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REMINDER: JHIL Conference February 2019: Politics and the Histories of International Law (MPIL Heidelberg; DEADLINE 31 MAY 2018)

Sat, 05/19/2018 - 04:22
(Source: Max Planck Institute for Comparative Public Law and International Law)
We have the following Call for Papers for a conference on “Politics and the Histories of International Law” by the Max Planck Institute for Comparative Public Law and International Law.
L’histoire n’est pas une religion. L’historien n’accepte aucun dogme, ne respecte aucun interdit, ne connaît pas de tabous. Il peut être dérangeant. - LIBERTÉ POUR L’HISTOIRE, 2005
Almost all scholarship on international law and its history has political implications. Some say that international legal scholarship is inevitably ideological in nature and that its findings depend on concealed political preferences. Put differently, legal scholarship could be nothing more than the pseudo-objective defence of ruling ideologies. Most famously, Hans Kelsen had denounced a ‘tendency wide-spread among writers on international law’ to produce ‘political ideology’. Kelsen sought to escape this by writing books of a ‘purely juristic character’ (Principles of International Law, 2nd ed. 1967, ix). In his foreword to the commentary on the UN Charter of 1950, he stressed that ‘separation of law from politics in the presentation of national or international problems is possible’ (The Law of the United Nations, 1950, viii).
Many nowadays doubt that purging international legal scholarship of politics would work. In 2004, Martti Koskenniemi put this as follows: ‘The choice is not between law and politics, but between one politics of law, and another. Everything is at stake, but not for everyone’ (EJIL 16 (2005), 123).So, which factors ‘politicise’ international legal scholarship? The first factor is that the object under investigation is itself a political matter. International law has throughout its history been political, because its content depends on the political power of the parties negotiating the treaties, and because it transports political values.
Scholars themselves cannot completely avoid being more or less political actors, because their value judgements, which are inescapable, often carry political implications. However, an important difference between doing scholarship and doing politics lies in the authors’ main intention: It is, ideal-typically, not the primary purpose of scholarship to make politics and unbounded evaluation but to generate knowledge − which could then be used politically, by the author herself or by others. Along this line, most scholars of history seek to uncover various aspects of past events and debates and to contextualise them, thereby realising a modicum of objectivity and neutrality. Some consciously try to avoid judgment, while others are more prone to judging deliberately and to employing historical insights in contemporary political debates.
Research on the history of international law is not only inherently political but moreover specifically ‘risk-prone’. Writing on topics such as genocide, state of exception, failed states, humanitarian intervention, asymmetrical war, or cyber-attacks is especially liable to being used and abused by participants in political controversies. In fact, when it comes to writing history, the fight over master narratives is especially fierce, among governments, in different academic camps, and between governments and academics. The notorious example are memory laws which consecrate specific views on atrocities of the past (especially genocidal massacres) and which sometimes additionally criminalise the denial of those atrocities. These attempts to close historical debates by law have been criticised by historians, most famously in the petition ‘Liberté pour l‘histoire’ by French historians reacting against various French memory laws.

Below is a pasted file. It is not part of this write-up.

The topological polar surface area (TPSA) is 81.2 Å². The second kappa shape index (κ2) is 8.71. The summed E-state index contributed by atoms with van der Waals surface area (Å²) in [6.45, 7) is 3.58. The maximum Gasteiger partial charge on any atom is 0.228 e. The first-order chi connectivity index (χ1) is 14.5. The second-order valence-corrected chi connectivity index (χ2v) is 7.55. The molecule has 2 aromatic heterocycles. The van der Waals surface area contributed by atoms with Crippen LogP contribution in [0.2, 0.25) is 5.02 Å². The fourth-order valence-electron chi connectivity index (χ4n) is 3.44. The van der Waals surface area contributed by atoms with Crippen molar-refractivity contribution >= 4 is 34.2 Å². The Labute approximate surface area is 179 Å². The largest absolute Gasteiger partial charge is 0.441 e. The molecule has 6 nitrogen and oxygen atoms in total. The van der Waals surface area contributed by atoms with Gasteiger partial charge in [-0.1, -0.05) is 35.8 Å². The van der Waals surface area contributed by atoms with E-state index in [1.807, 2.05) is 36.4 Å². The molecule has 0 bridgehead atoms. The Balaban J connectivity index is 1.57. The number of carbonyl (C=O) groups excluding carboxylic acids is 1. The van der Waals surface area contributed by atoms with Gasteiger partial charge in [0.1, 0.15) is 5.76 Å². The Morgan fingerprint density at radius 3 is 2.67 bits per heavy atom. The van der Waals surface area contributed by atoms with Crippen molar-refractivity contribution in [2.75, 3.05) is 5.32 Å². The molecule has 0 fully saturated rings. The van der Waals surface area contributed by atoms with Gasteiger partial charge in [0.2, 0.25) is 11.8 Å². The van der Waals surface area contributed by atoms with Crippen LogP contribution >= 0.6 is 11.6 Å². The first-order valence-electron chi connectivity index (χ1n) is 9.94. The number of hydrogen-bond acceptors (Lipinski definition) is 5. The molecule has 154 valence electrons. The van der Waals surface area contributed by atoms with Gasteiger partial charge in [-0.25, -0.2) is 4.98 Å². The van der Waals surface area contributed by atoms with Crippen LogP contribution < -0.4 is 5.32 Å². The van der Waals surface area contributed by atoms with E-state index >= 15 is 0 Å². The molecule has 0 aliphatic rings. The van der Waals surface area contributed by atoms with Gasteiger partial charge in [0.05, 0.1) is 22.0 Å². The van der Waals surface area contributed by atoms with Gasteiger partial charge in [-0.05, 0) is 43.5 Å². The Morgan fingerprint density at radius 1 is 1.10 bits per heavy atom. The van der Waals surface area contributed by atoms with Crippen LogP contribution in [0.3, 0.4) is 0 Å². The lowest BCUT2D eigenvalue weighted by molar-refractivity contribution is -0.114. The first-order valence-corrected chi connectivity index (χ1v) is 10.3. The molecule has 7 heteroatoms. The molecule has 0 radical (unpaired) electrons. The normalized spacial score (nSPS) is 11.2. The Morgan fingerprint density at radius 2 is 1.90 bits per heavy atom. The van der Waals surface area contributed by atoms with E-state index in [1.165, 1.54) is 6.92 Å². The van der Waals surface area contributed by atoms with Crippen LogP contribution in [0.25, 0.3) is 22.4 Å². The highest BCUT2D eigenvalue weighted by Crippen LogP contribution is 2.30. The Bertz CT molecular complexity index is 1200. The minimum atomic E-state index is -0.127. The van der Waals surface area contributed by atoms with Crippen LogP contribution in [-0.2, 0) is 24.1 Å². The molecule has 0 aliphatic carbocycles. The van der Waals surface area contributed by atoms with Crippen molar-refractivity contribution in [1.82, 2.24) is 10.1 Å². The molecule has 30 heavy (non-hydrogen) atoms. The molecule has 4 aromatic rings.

To conclude, the interpretations of historical events are almost inescapably political, and potentially have the power to shape international relations: ‘On résiste à l’invasion des armées; on ne résiste pas à l’invasion des idées’ (Victor Hugo, Histoire d’un crime, 1877/2009, 639). It is against this background that the rights and responsibilities of those researching on the history of international law should be seen.
The JHIL invites scholars to engage with the questions of the role of politics and ideology in the historiographies of international law. We welcome propositions for papers which address methodological questions, as well as case studies or historiographical analyses that focus on certain contentious subjects within the field of international law and its history
  • Date: The conference will last from Friday morning, 15 February to Saturday noon (16 February 2019). It will start with an informal get-together on Thursday evening, 14 February.
  • Venue: Max Planck Institute for Comparative Public Law and Public International Law, Im Neuenheimer Feld 535, D-69120 Heidelberg, Germany.
  • Scholars who would like to present a paper at the conference are invited to submit a title and abstract (250–500 words) to the managing editor of the JHIL ( before 1 June 2018. Abstracts will be assessed by the editors of the JHIL with involvement of the journal’s Academic Advisory Board. A decision on acceptance of the abstract will be communicated by 1 July 2018.
  • Authors of accepted abstracts will be requested to submit their draft papers by 1 February 2019. The draft will be circulated among participants (authors and admitted engaged listeners).
  • Final versions of the papers will be due by 30 March 2019. Papers will then be submitted to the normal review procedure of the JHIL, online at: editorial
  • See the “Instructions for authors” online at: authors_instructions/JHIL.pdf.
  • The Max Planck Institute will cover the costs of the accommodation of accepted paper presenters (up to three nights) and will offer a needs-based subsidy towards travel costs.
  • An additional call for engaged listeners will be issued shortly.